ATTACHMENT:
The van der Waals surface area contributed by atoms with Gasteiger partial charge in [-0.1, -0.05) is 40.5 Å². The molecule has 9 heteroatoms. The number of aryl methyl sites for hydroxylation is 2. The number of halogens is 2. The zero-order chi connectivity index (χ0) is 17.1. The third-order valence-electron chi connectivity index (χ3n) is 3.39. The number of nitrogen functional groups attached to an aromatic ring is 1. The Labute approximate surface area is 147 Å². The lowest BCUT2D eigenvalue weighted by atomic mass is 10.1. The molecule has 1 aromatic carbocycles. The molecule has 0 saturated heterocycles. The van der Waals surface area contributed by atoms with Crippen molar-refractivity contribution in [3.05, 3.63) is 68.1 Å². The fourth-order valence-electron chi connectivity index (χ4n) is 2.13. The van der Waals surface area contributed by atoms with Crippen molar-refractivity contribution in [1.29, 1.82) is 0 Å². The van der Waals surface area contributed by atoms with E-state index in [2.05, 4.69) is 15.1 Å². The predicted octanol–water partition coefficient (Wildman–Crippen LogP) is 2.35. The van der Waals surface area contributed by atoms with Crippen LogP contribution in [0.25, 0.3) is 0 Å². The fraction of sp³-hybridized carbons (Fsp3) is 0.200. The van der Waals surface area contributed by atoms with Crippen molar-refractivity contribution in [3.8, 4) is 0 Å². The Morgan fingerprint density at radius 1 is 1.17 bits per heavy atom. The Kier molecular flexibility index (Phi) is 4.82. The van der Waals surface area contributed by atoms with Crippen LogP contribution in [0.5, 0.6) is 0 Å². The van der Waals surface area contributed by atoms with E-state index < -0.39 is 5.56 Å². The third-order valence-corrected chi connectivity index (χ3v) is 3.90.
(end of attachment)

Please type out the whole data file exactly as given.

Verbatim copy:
The van der Waals surface area contributed by atoms with Gasteiger partial charge in [-0.1, -0.05) is 40.5 Å². The molecule has 9 heteroatoms. The number of aryl methyl sites for hydroxylation is 2. The number of halogens is 2. The zero-order chi connectivity index (χ0) is 17.1. The third-order valence-electron chi connectivity index (χ3n) is 3.39. The number of nitrogen functional groups attached to an aromatic ring is 1. The Labute approximate surface area is 147 Å². The lowest BCUT2D eigenvalue weighted by atomic mass is 10.1. The molecule has 1 aromatic carbocycles. The molecule has 0 saturated heterocycles. The van der Waals surface area contributed by atoms with Crippen molar-refractivity contribution in [3.05, 3.63) is 68.1 Å². The fourth-order valence-electron chi connectivity index (χ4n) is 2.13. The van der Waals surface area contributed by atoms with Crippen molar-refractivity contribution in [1.29, 1.82) is 0 Å². The van der Waals surface area contributed by atoms with E-state index in [2.05, 4.69) is 15.1 Å². The predicted octanol–water partition coefficient (Wildman–Crippen LogP) is 2.35. The van der Waals surface area contributed by atoms with Crippen LogP contribution in [0.25, 0.3) is 0 Å². The fraction of sp³-hybridized carbons (Fsp3) is 0.200. The van der Waals surface area contributed by atoms with Crippen molar-refractivity contribution in [3.8, 4) is 0 Å². The Morgan fingerprint density at radius 1 is 1.17 bits per heavy atom. The Kier molecular flexibility index (Phi) is 4.82. The van der Waals surface area contributed by atoms with Crippen LogP contribution in [0.5, 0.6) is 0 Å². The van der Waals surface area contributed by atoms with E-state index < -0.39 is 5.56 Å². The third-order valence-corrected chi connectivity index (χ3v) is 3.90.